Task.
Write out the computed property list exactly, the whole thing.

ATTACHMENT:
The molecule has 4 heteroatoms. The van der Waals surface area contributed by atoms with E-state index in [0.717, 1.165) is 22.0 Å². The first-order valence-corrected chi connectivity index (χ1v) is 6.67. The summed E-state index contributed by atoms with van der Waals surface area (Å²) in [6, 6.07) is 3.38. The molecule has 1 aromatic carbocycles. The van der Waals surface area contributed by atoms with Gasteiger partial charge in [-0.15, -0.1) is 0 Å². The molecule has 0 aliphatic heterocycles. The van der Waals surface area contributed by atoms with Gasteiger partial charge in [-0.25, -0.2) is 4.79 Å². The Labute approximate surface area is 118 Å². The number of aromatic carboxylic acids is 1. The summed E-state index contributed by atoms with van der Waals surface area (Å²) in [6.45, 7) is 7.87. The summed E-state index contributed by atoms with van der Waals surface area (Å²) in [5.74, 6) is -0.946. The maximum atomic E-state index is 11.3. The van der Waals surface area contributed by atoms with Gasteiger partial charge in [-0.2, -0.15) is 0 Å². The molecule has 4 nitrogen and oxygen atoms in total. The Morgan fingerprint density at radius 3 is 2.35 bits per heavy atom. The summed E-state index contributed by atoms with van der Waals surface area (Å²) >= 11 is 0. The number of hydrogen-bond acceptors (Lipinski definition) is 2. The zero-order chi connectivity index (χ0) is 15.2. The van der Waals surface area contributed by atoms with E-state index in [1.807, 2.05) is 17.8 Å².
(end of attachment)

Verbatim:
The molecule has 4 heteroatoms. The van der Waals surface area contributed by atoms with E-state index in [0.717, 1.165) is 22.0 Å². The first-order valence-corrected chi connectivity index (χ1v) is 6.67. The summed E-state index contributed by atoms with van der Waals surface area (Å²) in [6, 6.07) is 3.38. The molecule has 1 aromatic carbocycles. The van der Waals surface area contributed by atoms with Gasteiger partial charge in [-0.15, -0.1) is 0 Å². The molecule has 0 aliphatic heterocycles. The van der Waals surface area contributed by atoms with Gasteiger partial charge in [-0.25, -0.2) is 4.79 Å². The Labute approximate surface area is 118 Å². The number of aromatic carboxylic acids is 1. The summed E-state index contributed by atoms with van der Waals surface area (Å²) in [6.45, 7) is 7.87. The summed E-state index contributed by atoms with van der Waals surface area (Å²) in [5.74, 6) is -0.946. The maximum atomic E-state index is 11.3. The van der Waals surface area contributed by atoms with Gasteiger partial charge in [-0.2, -0.15) is 0 Å². The molecule has 4 nitrogen and oxygen atoms in total. The Morgan fingerprint density at radius 3 is 2.35 bits per heavy atom. The summed E-state index contributed by atoms with van der Waals surface area (Å²) >= 11 is 0. The number of hydrogen-bond acceptors (Lipinski definition) is 2. The zero-order chi connectivity index (χ0) is 15.2. The van der Waals surface area contributed by atoms with E-state index in [1.807, 2.05) is 17.8 Å².